Santa Barbara Zoo Mourns Loss of Newborn Giraffe Calf

Santa Barbara Zoo Mourns Loss of Newborn Giraffe Calf title=
Audrey (Photo: SB Zoo)
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Source: Santa Barbara Zoo

The Santa Barbara Zoo is deeply saddened to share the loss of a female Masai giraffe calf born on Tuesday, July 21. After complications at birth and continued monitoring and intervention, the Zoo’s animal care team assessed that the calf would not survive, and the decision for humane euthanization was made. At this time, the details of the calf’s health complications are unknown; however, more information will be available in several weeks after a necropsy (animal autopsy) is conducted and a pathology report is received. At this time, the mother giraffe Audrey is in stable condition and continues to be monitored by the Zoo’s animal care experts.
“We share this news with a very heavy heart,” shared Dr. Julie Barnes, the Zoo’s Vice President of Animal Care and Health. “Audrey began to show signs of labor around 6:00 p.m. on July 21, and the calf was born at approximately 7:45 p.m. Immediately following the delivery, the calf was not showing normal behavior, appeared weak and was unable to stand on its own. The calf exhibited several potential congenital abnormalities that the animal care team suspects contributed to the calf’s lack of responsiveness and inability to get up. It is also possible that the calf may have experienced some sort of fetal distress in-utero or during birth. Our devoted animal care team cared for the calf and her mother, Audrey, around the clock after the birth, and despite tremendous efforts, there was no improvement in the calf’s condition. Taking into consideration the calf’s very poor prognosis for survival, we made the decision to euthanize her this morning. A necropsy will be performed at the UC Davis California Animal Health and Food Safety Laboratory in San Bernardino.”
While the Zoo has had many successful giraffe births over the years, many animals, including giraffes, face the risk of pregnancy and birth complications—both in their native environment and in human care. 
“The loss of any animal is heartbreaking for our entire Zoo family, and we are grieving this loss,” shared Rich Block, Santa Barbara Zoo President & CEO. “Despite the unfortunate outcome, I’m proud of the Zoo team for the great measures they took to try to save Audrey’s calf. We are grateful for the support of our community, as well as from our professional conservation community, as we continue our commitment to working to protect the future of wildlife.”
The Santa Barbara Zoo plays a significant role in the conservation efforts of the Masai giraffe, with eight giraffes born at the Zoo since 2013, all sired by father Michael (age 13). Michael is the most genetically important male Masai giraffe in the United States, as he has no other relatives besides his offspring. He was brought to the Zoo from Canada in December 2011 and of his eight calves, seven have been moved to other accredited zoos as part of a collaborative Species Survival Plan, which manages the population to ensure that genetic diversity is maintained so that the population thrives. With its mission to preserve and conserve the natural world, the Zoo remains committed to engaging the public to help increase awareness about these species and the actions we can all take to help protect them. Twiga, born in March, continues to do well.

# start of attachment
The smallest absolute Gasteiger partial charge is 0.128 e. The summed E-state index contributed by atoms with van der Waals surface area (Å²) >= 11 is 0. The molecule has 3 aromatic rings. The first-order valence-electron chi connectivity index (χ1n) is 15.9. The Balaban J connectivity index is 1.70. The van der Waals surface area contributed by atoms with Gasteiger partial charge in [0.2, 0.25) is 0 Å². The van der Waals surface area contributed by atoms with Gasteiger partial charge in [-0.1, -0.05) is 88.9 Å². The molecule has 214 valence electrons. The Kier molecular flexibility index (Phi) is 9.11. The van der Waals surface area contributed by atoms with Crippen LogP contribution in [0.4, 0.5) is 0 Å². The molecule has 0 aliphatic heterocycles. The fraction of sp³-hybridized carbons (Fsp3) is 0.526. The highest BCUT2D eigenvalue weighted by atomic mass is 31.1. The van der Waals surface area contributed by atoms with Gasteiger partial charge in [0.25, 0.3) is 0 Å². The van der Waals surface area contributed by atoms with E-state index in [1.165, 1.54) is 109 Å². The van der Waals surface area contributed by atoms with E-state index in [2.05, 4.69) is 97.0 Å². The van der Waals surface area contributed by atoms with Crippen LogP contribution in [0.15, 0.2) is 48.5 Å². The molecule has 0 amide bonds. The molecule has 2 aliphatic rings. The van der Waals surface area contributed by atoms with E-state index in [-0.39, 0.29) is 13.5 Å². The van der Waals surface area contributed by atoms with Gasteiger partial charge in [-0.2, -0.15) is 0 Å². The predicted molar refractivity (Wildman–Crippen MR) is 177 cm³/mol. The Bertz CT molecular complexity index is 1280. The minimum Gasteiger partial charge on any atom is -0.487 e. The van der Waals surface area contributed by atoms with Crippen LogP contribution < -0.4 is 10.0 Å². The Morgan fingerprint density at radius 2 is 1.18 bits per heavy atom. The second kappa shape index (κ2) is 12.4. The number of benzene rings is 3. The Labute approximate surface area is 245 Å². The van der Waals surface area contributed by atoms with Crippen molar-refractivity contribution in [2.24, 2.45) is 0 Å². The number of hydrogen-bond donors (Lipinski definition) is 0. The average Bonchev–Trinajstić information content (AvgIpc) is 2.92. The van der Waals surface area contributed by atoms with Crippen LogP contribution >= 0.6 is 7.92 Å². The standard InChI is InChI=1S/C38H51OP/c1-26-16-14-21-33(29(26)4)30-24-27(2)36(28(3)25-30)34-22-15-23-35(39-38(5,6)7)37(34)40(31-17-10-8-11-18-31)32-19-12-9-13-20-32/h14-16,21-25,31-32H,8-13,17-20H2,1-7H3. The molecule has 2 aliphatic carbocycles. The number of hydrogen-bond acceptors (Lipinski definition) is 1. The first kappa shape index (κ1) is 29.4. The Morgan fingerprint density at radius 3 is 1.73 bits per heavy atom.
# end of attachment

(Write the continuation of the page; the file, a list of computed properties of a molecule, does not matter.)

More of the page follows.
About Masai Giraffes
In 2019, the International Union for Conservation of Nature announced Masai giraffes are endangered. There are an estimated 37,000 Masai giraffes in Kenya and Tanzania, having fallen by nearly 50% over the past three decades. Africa’s overall giraffe population has decreased by up to 40% in that same timeframe. They are at risk due to poaching and habitat loss and degradation. Giraffes are the tallest land mammal, and the Masai is the largest subspecies, growing up to 17 feet tall and weighing up to 2,700 pounds.
About the Santa Barbara Zoo
The Santa Barbara Zoo is now open with limited capacity. During the initial reopening phase, online reservations for tickets are required for all guests, including SB Zoo Members, available at Known as one of the world’s most beautiful zoos, the Santa Barbara Zoo is located on 30 acres of botanic gardens and is home to more than 500 individual animals in open, naturalistic habitats. The Santa Barbara Zoo is accredited by the Association of Zoos & Aquariums (AZA), representing the highest level of animal care, and participates in AZA endangered species programs for Masai giraffe, California condor, island fox, and Western lowland gorilla, among others. As a private 501(c)(3) nonprofit corporation, the Santa Barbara Zoo depends on community support, not tax dollars, for operations and improvements. Visit
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